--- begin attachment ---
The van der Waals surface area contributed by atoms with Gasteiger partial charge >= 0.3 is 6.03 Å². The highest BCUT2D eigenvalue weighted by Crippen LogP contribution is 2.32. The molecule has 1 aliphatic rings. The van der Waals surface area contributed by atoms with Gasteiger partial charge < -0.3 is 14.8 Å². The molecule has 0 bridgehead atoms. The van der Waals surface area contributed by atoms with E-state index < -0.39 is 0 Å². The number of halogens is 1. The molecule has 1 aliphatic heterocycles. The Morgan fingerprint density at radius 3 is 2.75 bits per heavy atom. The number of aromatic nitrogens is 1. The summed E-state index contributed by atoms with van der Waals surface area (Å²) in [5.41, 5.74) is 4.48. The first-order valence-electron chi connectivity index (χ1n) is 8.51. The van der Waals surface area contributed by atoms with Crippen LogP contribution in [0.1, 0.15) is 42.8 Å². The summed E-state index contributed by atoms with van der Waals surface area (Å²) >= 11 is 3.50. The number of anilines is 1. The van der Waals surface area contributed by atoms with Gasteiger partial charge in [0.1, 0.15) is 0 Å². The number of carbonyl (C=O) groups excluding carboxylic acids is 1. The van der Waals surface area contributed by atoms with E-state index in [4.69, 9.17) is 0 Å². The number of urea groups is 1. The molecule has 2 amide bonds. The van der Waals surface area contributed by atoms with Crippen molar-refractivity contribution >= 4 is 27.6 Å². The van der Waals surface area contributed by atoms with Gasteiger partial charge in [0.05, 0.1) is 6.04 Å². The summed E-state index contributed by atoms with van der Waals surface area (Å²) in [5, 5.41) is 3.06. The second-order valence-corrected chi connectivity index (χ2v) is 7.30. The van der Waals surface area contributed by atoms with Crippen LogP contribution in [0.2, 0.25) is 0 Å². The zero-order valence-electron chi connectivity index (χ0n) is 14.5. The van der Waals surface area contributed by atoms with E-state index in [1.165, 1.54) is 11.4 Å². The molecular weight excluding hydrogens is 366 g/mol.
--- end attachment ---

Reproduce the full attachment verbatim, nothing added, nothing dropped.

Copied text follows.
The van der Waals surface area contributed by atoms with Gasteiger partial charge >= 0.3 is 6.03 Å². The highest BCUT2D eigenvalue weighted by Crippen LogP contribution is 2.32. The molecule has 1 aliphatic rings. The van der Waals surface area contributed by atoms with Gasteiger partial charge < -0.3 is 14.8 Å². The molecule has 0 bridgehead atoms. The van der Waals surface area contributed by atoms with E-state index < -0.39 is 0 Å². The number of halogens is 1. The molecule has 1 aliphatic heterocycles. The Morgan fingerprint density at radius 3 is 2.75 bits per heavy atom. The number of aromatic nitrogens is 1. The summed E-state index contributed by atoms with van der Waals surface area (Å²) in [5.41, 5.74) is 4.48. The first-order valence-electron chi connectivity index (χ1n) is 8.51. The van der Waals surface area contributed by atoms with Crippen LogP contribution in [0.1, 0.15) is 42.8 Å². The summed E-state index contributed by atoms with van der Waals surface area (Å²) >= 11 is 3.50. The number of anilines is 1. The van der Waals surface area contributed by atoms with Gasteiger partial charge in [0.1, 0.15) is 0 Å². The number of carbonyl (C=O) groups excluding carboxylic acids is 1. The van der Waals surface area contributed by atoms with E-state index in [4.69, 9.17) is 0 Å². The number of urea groups is 1. The molecule has 2 amide bonds. The van der Waals surface area contributed by atoms with Crippen molar-refractivity contribution >= 4 is 27.6 Å². The van der Waals surface area contributed by atoms with Gasteiger partial charge in [0.05, 0.1) is 6.04 Å². The summed E-state index contributed by atoms with van der Waals surface area (Å²) in [5, 5.41) is 3.06. The second-order valence-corrected chi connectivity index (χ2v) is 7.30. The van der Waals surface area contributed by atoms with Crippen LogP contribution in [0.2, 0.25) is 0 Å². The zero-order valence-electron chi connectivity index (χ0n) is 14.5. The van der Waals surface area contributed by atoms with E-state index in [1.165, 1.54) is 11.4 Å². The molecular weight excluding hydrogens is 366 g/mol.